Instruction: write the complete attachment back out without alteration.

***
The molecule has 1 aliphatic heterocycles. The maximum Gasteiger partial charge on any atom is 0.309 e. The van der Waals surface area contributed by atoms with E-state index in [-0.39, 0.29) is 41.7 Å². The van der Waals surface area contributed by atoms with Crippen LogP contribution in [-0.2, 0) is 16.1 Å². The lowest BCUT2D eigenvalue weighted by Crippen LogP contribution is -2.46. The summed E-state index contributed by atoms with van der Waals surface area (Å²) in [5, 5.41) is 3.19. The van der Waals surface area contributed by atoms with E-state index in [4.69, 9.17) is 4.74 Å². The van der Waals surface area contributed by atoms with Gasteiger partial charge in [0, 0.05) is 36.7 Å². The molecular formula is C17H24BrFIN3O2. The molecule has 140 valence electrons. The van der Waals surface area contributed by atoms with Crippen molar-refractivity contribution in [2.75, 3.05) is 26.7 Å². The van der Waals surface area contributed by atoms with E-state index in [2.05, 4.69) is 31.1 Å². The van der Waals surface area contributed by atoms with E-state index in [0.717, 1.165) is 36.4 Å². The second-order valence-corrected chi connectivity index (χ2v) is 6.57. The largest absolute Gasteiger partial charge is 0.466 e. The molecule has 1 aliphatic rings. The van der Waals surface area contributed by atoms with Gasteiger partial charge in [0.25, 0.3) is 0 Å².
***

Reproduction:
The molecule has 1 aliphatic heterocycles. The maximum Gasteiger partial charge on any atom is 0.309 e. The van der Waals surface area contributed by atoms with E-state index in [-0.39, 0.29) is 41.7 Å². The van der Waals surface area contributed by atoms with Crippen LogP contribution in [-0.2, 0) is 16.1 Å². The lowest BCUT2D eigenvalue weighted by Crippen LogP contribution is -2.46. The summed E-state index contributed by atoms with van der Waals surface area (Å²) in [5, 5.41) is 3.19. The van der Waals surface area contributed by atoms with E-state index in [4.69, 9.17) is 4.74 Å². The van der Waals surface area contributed by atoms with Gasteiger partial charge in [0, 0.05) is 36.7 Å². The molecular formula is C17H24BrFIN3O2. The molecule has 140 valence electrons. The van der Waals surface area contributed by atoms with Crippen molar-refractivity contribution in [2.75, 3.05) is 26.7 Å². The van der Waals surface area contributed by atoms with E-state index in [2.05, 4.69) is 31.1 Å². The van der Waals surface area contributed by atoms with E-state index in [0.717, 1.165) is 36.4 Å². The second-order valence-corrected chi connectivity index (χ2v) is 6.57. The largest absolute Gasteiger partial charge is 0.466 e. The molecule has 1 aliphatic rings. The van der Waals surface area contributed by atoms with Gasteiger partial charge in [0.25, 0.3) is 0 Å².